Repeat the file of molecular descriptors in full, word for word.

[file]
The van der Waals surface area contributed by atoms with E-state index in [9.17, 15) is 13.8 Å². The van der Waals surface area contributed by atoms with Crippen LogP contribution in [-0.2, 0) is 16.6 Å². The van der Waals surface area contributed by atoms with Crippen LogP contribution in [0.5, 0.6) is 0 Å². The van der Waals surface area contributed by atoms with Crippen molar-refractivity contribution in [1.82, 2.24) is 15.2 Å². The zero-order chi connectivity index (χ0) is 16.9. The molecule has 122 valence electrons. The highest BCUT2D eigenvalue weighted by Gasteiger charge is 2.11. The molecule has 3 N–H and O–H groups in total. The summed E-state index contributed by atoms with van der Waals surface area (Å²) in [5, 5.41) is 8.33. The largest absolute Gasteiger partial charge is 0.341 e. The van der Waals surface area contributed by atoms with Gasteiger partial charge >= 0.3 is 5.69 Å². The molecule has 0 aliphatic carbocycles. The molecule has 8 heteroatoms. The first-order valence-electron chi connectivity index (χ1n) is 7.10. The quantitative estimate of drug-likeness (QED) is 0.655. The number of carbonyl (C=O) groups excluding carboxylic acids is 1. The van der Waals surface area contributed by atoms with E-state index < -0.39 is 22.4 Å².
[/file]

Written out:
The van der Waals surface area contributed by atoms with E-state index in [9.17, 15) is 13.8 Å². The van der Waals surface area contributed by atoms with Crippen LogP contribution in [-0.2, 0) is 16.6 Å². The van der Waals surface area contributed by atoms with Crippen LogP contribution in [0.5, 0.6) is 0 Å². The van der Waals surface area contributed by atoms with Crippen molar-refractivity contribution in [1.82, 2.24) is 15.2 Å². The zero-order chi connectivity index (χ0) is 16.9. The molecule has 122 valence electrons. The highest BCUT2D eigenvalue weighted by Gasteiger charge is 2.11. The molecule has 3 N–H and O–H groups in total. The summed E-state index contributed by atoms with van der Waals surface area (Å²) in [5, 5.41) is 8.33. The largest absolute Gasteiger partial charge is 0.341 e. The van der Waals surface area contributed by atoms with Gasteiger partial charge >= 0.3 is 5.69 Å². The molecule has 0 aliphatic carbocycles. The molecule has 8 heteroatoms. The first-order valence-electron chi connectivity index (χ1n) is 7.10. The quantitative estimate of drug-likeness (QED) is 0.655. The number of carbonyl (C=O) groups excluding carboxylic acids is 1. The van der Waals surface area contributed by atoms with E-state index < -0.39 is 22.4 Å².